Whenever I consider using an ORM library on my Android projects, I always end up abandoning the idea and rolling my own layer instead for a few reasons:

  • My database models have never reached the level of complexity that ORM’s help with.
  • Every ounce of performance counts on Android and I can’t help but fear that the SQL generated will not be as optimized as it should be.

Recently, I started using a pretty simple design pattern that uses Rx to offer what I think is a fairly simple way of managing your database access with RxJava. I’m calling this the “Async Rx Read” design pattern, which is a horrible name but the best I can think of right now.

Easy reads

One of the important design principles on Android is to never perform I/O on the main thread, and this obviously applies to database access. RxJava turns out to be a great fit for this problem.

I usually create one Java class per table and these tables are then managed by my SQLiteOpenHelper. With this new approach, I decided to extend my use of the helper and make it the only point of access to anything that needs to read or write to my SQL tables.

Let’s consider a simple example: a USERS table managed by the UserTable class:

// UserTable.java
List<User> getUsers(SQLiteDatabase db, String userId) {
  // select * from users where _id = {userId}
}

The problem with this method is that if you’re not careful, you will call it on the main thread, so it’s up to the caller to make sure they are always invoking this method on a background thread (and then to post their UI update back on the main thread, if they are updating the UI). Instead of relying on managing yet another thread pool or, worse, using AsyncTask, we are going to rely on RxJava to take care of the threading model for us.

Let’s rewrite this method to return a callable instead:

// UserTable.java
Callable<List<User>> getUsers(SQLiteDatabase db, String userId) {
  return new Callable<List<User>>() {
    @Override
    public List<User> call() {
      // select * from users where _id is userId
    }
  }
}

In effect, we simply refactored our method to return a lazy result, which makes it possible for the database helper to turn this result into an Observable:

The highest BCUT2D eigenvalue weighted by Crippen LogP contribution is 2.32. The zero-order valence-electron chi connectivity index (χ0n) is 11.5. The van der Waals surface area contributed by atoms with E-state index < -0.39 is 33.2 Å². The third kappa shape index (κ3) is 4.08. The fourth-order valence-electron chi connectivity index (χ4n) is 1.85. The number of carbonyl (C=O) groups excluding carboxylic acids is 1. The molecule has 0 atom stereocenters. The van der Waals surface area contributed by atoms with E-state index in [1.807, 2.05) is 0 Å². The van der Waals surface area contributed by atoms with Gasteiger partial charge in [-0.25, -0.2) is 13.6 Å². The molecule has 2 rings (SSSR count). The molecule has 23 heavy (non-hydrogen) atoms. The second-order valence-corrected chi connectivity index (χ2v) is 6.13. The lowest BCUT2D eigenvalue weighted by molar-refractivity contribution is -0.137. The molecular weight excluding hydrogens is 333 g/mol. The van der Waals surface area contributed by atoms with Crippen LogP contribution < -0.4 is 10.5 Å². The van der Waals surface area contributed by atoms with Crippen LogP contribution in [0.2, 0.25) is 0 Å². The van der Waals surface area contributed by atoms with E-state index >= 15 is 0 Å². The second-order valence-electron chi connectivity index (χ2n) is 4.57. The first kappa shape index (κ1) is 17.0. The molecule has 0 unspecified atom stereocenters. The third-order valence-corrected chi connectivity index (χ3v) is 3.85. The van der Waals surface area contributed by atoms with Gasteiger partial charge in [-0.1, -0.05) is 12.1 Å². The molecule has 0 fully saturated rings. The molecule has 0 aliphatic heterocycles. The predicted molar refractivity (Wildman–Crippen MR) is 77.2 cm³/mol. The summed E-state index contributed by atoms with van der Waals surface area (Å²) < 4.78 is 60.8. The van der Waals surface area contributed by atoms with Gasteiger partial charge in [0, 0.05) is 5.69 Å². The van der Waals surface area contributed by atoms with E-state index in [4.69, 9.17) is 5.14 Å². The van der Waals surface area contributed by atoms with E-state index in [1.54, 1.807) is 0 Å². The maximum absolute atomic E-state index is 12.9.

// MySqliteOpenHelper.java
Observable<List<User>> getUsers(String userId) {
  return makeObservable(mUserTable.getUsers(getReadableDatabase(), userId))
    .subscribeOn(Schedulers.computation()) // note: do not use Schedulers.io()
}

Notice that on top of turning the lazy result into an Observable, the helper forces the subscription to happen on a background thread (the computation scheduler here; do not use Schedulers.io() because it’s backed by an unbounded executor). This guarantees that callers don’t have to worry about ever blocking the main thread.

Finally, the makeObservable method is pretty straightforward (and completely generic):

// MySqliteOpenHelper.java
private static <T> Observable<T> makeObservable(final Callable<T> func) {
  return Observable.create(
      new Observable.OnSubscribe<T>() {
          @Override
          public void call(Subscriber<? super T> subscriber) {
            try {
              subscriber.onNext(func.call());
            } catch(Exception ex) {
              Log.e(TAG, "Error reading from the database", ex);
            }
          }
    });
}

At this point, all our database reads have become observables that guarantee that the queries run on a background thread. Accessing the database is now pretty standard Rx code:

// DisplayUsersFragment.java
@Inject
MySqliteOpenHelper mDbHelper;

// ...

mDbHelper.getUsers(userId)
  .observeOn(AndroidSchedulers.mainThread())
  .subscribe(new Action1<List<User>>()) {
    @Override
    public void onNext(List<User> users) {
      // Update our UI with the users
    }
  }
}

And if you don’t need to update your UI with the results, just observe on a background thread.

Since your database layer is now returning observables, it’s trivial to compose and transform these results as they come in. For example, you might decide that your ContactTable is a low layer class that should not know anything about your model (the User class) and that instead, it should only return low level objects (maybe a Cursor or ContentValues). Then you can use use Rx to map these low level values into your model classes for an even cleaner separation of layers.

Two additional remarks:

  1. Your Table Java classes should contain no public methods: only package protected methods (which are accessed exclusively by your Helper, located in the same package) and private methods. No other classes should ever access these Table classes directly.

  2. This approach is extremely compatible with dependency injection: it’s trivial to have both your database helper and your individual tables injected (additional bonus: with Dagger 2, your tables can have their own component since the database helper is the only refence needed to instantiate them).

This is a very simple design pattern that has scaled remarkably well for our projects while fully enabling the power of RxJava. I also started extending this layer to provide a flexible update notification mechanism for list view adapters (not unlike what SQLBrite offers), but this will be for a future post.

This is still a work in progress, so feedback welcome!